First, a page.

“Lying lips are abomination to the Lord, but they that deal truly are his delight” (Proverbs 12:22).
In February 2016, an Oxford student newspaper printed an article about me, alleging that I’d been involved in a campus “incident” in which I supposedly had made “verbally abusive, homophobic, sexist, and ableist” comments. One person quoted in the article (whom to my knowledge did not personally witness anything herself) went so far as to accuse me of having committed a “hate crime.” In the United Kingdom, it was defamation per se to have accused me falsely of committing such a crime. A couple of months later, that same account reappeared in another Oxford venue, Versa, which recycled the same falsehoods (the article was removed sometime in late 2018). The untruths from the original Cherwell and Versa articles resurfaced obliquely in a second Cherwell article in September 2017 alongside new lies supplied once again by one of the original false accusers quoted in the first Cherwell article, this time over a year after I’d already left Oxford to complete my doctoral work back home in the States.
Originally in 2016, I was advised not to take legal action to see the initial Cherwell article retracted or to sue for defamation, because doing so potentially would be counterproductive since it would have only exacerbated the harassment I was already facing. However, late in 2017 I informally contacted the Cherwell editorial staff to see whether the article might be taken down, but I was told no. Because of its online presence for years (it was showing prominently all the way into fall of 2018 after I arrived at Wake Forest), it has caused many who have read it to form a false impression of both me and the events in question, and so I have felt it necessary to emphasize that I did not treat anyone wrongly as was reported, and that I am not the sort of man who would.
The allegations made in all three stories were false and malicious—I did not “threaten” or “disturb” my fellow Christ Church students. It is not necessary to take this simply on the authority of my word alone. Two separate eyewitness statements were supplied to the Christ Church Censors Office, independently establishing that I did not conduct myself in the way as reported by the Cherwell. There were many others present who also witnessed what happened and were prepared to speak out against the smear campaign that was being orchestrated against me, but they were intimidated into silence. I have included an anonymized copy of one of those statements below. I have never been shown the second statement, but I do know that the Oxford authorities received it, and that it corroborates what the first says. On receipt of that second statement, the Christ Church Senior Censor at the time, Dr Brian Parkinson, said that he was expecting me to file a complaint against those whom had misbehaved.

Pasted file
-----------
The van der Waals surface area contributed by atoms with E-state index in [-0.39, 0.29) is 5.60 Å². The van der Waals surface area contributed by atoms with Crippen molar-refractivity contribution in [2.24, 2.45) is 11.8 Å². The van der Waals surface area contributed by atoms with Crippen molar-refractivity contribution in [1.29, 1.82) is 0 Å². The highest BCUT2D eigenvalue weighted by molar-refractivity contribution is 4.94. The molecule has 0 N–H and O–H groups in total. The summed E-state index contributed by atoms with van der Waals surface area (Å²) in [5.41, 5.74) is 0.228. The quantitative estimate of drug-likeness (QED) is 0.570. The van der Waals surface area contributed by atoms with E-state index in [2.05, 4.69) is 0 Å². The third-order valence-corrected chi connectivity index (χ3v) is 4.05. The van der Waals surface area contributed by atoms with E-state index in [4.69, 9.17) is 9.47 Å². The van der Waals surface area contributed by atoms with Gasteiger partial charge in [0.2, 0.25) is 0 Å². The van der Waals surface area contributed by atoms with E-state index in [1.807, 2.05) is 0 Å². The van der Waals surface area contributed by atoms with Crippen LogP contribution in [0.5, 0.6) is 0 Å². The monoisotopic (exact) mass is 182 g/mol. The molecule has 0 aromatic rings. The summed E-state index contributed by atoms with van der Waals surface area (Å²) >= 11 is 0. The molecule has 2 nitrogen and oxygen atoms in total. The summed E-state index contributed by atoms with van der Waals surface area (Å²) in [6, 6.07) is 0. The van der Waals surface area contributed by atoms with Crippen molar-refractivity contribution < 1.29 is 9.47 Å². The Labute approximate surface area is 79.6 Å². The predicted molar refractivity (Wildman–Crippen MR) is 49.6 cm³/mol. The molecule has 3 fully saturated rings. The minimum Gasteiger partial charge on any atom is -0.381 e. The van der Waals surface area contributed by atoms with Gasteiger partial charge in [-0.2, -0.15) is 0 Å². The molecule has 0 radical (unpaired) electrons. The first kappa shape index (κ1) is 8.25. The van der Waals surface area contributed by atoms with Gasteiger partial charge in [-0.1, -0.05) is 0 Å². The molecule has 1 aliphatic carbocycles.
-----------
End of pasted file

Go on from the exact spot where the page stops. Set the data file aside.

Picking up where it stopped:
Perhaps more importantly, here also is a statement that I received from the Dean of Christ Church, the Very Revd Professor Martyn Percy, on 30 August 2016, which sympathized with my situation, but advised me not to take legal action to have the article redacted, since my research and teaching record speaks for itself.
It is true that I am not ashamed of my faith—I obey Christ. It is false that I mistreated anyone—I was not threatening or hateful, and it is untrue that, as one of my student accusers alleged, it had been “impossible to reason with [me].” If that description accurately characterizes anyone, it is true of those who barged into the middle of a private conversation to accost me in a mob, tried publicly to mock and belittle me over college email, lied in the Cherwell, intimated into silence their fellow collegians who wanted to speak out about what they had seen really happen, and then staged a self-aggrandizing photo-op to circulate over college email.
In smearing me, no doubt the students who supplied comment to the articles (or indeed whomever perhaps encouraged them to do so) meant to tarnish my reputation in turn making securing an academic post basically impossible (I went two years without an interview); discouraging publishers from contracting any of my works in progress; supplying future ammunition for others to cast aspersions on me and my collegiality; and deterring others from including my work at conferences or inviting me for speaking engagements.
Sometimes people ask me why I don’t take this tab down. The implication is that somehow I’m in error by keeping the truth up. There usually also is an implication that somehow this entire situation is already behind me, and that I should move on. If only! The reality is that no matter how long the record has been set straight, the lies resurface, and in ways directly damaging to my efforts as a philosopher. In May 2018, my alma mater Cal Poly (SLO), from which I’d graduated in 2010 on very good terms, would not have me back to read from Phenomenology in France because “student activists” there threatened to “no-platform” me. Later that same September I was ambushed by a heckler at a Rice talk. Really, I don’t see the issue with exposing lies that to this day are used against me regularly. Deceit is in bad taste, not speaking the truth.
Truth prevails, but it can take time before it holds sway. I only hope that my work won’t be disparaged due to false rumor. I care deeply about my work and teaching in philosophy, so I hope that saying something about these articles will dispel any gossip originating out of Oxford, and that it will give everyone who is willing the opportunity to move on in a spirit of honesty and peace.